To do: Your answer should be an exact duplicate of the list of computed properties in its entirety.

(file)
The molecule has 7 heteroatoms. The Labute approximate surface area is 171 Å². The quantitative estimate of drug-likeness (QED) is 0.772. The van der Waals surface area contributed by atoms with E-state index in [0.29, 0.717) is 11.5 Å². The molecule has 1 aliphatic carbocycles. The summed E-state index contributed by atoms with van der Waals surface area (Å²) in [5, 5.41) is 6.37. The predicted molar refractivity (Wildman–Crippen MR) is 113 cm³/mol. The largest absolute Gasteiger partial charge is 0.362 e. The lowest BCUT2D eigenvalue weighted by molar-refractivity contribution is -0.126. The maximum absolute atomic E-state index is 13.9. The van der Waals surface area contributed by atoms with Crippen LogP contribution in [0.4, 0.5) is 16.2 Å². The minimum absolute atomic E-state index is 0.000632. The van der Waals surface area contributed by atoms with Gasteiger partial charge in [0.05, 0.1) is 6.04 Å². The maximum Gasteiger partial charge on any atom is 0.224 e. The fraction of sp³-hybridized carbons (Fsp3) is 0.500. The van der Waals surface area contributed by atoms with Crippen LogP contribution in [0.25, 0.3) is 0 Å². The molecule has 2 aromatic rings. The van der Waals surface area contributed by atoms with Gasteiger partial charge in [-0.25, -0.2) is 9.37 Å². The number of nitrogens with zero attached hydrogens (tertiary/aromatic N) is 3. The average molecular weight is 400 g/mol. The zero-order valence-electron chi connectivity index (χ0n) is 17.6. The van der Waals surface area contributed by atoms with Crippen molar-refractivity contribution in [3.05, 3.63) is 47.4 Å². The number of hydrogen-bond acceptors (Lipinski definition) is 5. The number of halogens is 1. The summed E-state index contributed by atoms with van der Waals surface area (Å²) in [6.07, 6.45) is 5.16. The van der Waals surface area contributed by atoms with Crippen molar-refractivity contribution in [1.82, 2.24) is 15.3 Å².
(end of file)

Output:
The molecule has 7 heteroatoms. The Labute approximate surface area is 171 Å². The quantitative estimate of drug-likeness (QED) is 0.772. The van der Waals surface area contributed by atoms with E-state index in [0.29, 0.717) is 11.5 Å². The molecule has 1 aliphatic carbocycles. The summed E-state index contributed by atoms with van der Waals surface area (Å²) in [5, 5.41) is 6.37. The predicted molar refractivity (Wildman–Crippen MR) is 113 cm³/mol. The largest absolute Gasteiger partial charge is 0.362 e. The lowest BCUT2D eigenvalue weighted by molar-refractivity contribution is -0.126. The maximum absolute atomic E-state index is 13.9. The van der Waals surface area contributed by atoms with Crippen LogP contribution in [0.4, 0.5) is 16.2 Å². The minimum absolute atomic E-state index is 0.000632. The van der Waals surface area contributed by atoms with Gasteiger partial charge in [0.05, 0.1) is 6.04 Å². The maximum Gasteiger partial charge on any atom is 0.224 e. The fraction of sp³-hybridized carbons (Fsp3) is 0.500. The van der Waals surface area contributed by atoms with Crippen LogP contribution in [0.25, 0.3) is 0 Å². The molecule has 2 aromatic rings. The van der Waals surface area contributed by atoms with Gasteiger partial charge in [-0.25, -0.2) is 9.37 Å². The number of nitrogens with zero attached hydrogens (tertiary/aromatic N) is 3. The average molecular weight is 400 g/mol. The zero-order valence-electron chi connectivity index (χ0n) is 17.6. The van der Waals surface area contributed by atoms with Crippen molar-refractivity contribution in [3.05, 3.63) is 47.4 Å². The number of hydrogen-bond acceptors (Lipinski definition) is 5. The number of halogens is 1. The summed E-state index contributed by atoms with van der Waals surface area (Å²) in [6.07, 6.45) is 5.16. The van der Waals surface area contributed by atoms with Crippen molar-refractivity contribution in [1.82, 2.24) is 15.3 Å².